Publish and be damned

IT WAS always intended to generate a debate about freedom of speech but, buried innocuously in the culture section of a newspaper, no-one guessed it would spark global protests, the burning of effigies and the unlikely cry of "Death to Denmark".

The subject matter, admittedly, was contentious, involving a writer's struggle to find an illustrator for his book about the Koran, and in particular the sacred prophet, Muhammad. There were warning signs. Three cartoonists turned down the job. One cited the murder in Amsterdam of film director Theo van Gogh, slain in broad daylight in 2004. Another complained that a lecturer in Copenhagen had been assaulted by a mob who disagreed with his decision to give a reading of the Koran to non-Muslims.

We now know that the worried cartoonists' reticence was well judged. That satire and religion can be an unholy partnership was never more clear than last week, when radical Muslims reacted with fury to 12 cartoons of the prophet that appeared in the Copenhagen daily Jyllands-Posten.

The artist behind the most 'offensive' cartoon, of Muhammad wearing a turban that looks like a suicide bomb, has reportedly gone into hiding. Fatwahs have been demanded; hatred has marched on streets across the world, including London, with billboards demanding beheadings and vengeance; Muslim children have been paraded in prams wearing "I love al-Qaeda" hats.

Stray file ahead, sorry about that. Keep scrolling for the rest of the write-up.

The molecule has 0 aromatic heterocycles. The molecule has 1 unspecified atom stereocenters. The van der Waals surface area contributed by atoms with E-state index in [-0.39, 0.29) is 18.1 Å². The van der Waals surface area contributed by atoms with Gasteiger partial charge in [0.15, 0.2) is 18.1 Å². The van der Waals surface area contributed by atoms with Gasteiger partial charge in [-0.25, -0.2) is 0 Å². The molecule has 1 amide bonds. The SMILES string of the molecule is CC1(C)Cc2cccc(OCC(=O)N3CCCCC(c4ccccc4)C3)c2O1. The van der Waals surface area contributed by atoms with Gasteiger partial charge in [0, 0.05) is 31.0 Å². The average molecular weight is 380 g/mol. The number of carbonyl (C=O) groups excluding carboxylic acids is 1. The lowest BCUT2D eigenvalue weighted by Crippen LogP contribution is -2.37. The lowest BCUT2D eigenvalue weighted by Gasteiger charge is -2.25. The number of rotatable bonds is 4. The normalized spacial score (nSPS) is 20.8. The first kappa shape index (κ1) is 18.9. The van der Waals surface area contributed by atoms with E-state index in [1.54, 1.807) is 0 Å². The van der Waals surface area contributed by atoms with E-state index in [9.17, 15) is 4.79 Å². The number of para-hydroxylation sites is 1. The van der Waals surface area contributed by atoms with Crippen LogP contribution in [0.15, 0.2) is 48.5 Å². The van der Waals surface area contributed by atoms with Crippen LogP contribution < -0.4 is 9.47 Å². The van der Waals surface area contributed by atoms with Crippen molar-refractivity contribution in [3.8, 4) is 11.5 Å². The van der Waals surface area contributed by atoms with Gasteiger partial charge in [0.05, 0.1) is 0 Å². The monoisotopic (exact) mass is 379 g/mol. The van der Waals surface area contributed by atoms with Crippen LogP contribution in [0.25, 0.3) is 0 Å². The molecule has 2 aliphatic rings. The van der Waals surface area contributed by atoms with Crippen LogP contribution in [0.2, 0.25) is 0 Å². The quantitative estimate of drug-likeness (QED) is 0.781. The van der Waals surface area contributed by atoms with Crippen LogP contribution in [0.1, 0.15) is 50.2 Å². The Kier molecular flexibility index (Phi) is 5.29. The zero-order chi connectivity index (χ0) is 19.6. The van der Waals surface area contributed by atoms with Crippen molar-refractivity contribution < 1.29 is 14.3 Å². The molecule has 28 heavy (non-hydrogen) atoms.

The contention of the protesters is simple: the prophet Muhammad had been portrayed as a terrorist. There appears no prospect of compromise. Leaders of the al-Ghurabaa group, members of which have previously praised terrorist attacks, including the London bombings last July, led a demonstration in the capital on Friday. "The only way this will be resolved is if those who are responsible are turned over so they can be punished by Islamic law, so that they can be executed," said protester Abu Ibraheem, 26, from Luton. "There are no apologies... those responsible have to be killed."

The crowd carried banners that read "Europe, your 9-11 will come", "Annihilate those who insult Islam" and "Freedom of speech, go to hell" as they marched past Harrods, in leafy Kensington. At the Danish Embassy, cheers were heard as protesters set two Danish flags alight and then tore down the remains. In Africa, tens of thousands of Sudanese demonstrators in Khartoum filled a downtown square, calling for a boycott of goods from Denmark.

Some shouted: "You Danish satan, the Muslim people are now out after you!" Some even shouted for al-Qaeda leader Osama bin Laden to retaliate for the insult to their prophet. "Strike, strike, strike, bin Laden," the frenzied group chanted. "We are ready to die in defence of you our beloved prophet."

There is much about the furious row that seems puzzling to those in the West who have been reared in a society that treasures free speech. But one of the strangest aspects is that the issue took so long to catch light. The original cartoons were published on September 30, last year.

It took Muslim ambassadors three weeks to complain to the Danish prime minister, and even then the anger was largely limited to Denmark. When the images were reprinted in Norway last month the row began to spread, igniting in violence when it became widely reported in the Middle East last month, leading Saudi Arabia to withdraw its ambassador from Copenhagen on January 26.

Any hope of a diplomatic resolution was quickly replaced with images of AK47-clad gunmen storming the EU compound in Gaza, partly in reaction to the decision of European newspapers to reproduce the controversial cartoons - an act of defiance in defence of free speech that was deemed by many Muslims as an overt act against Islam.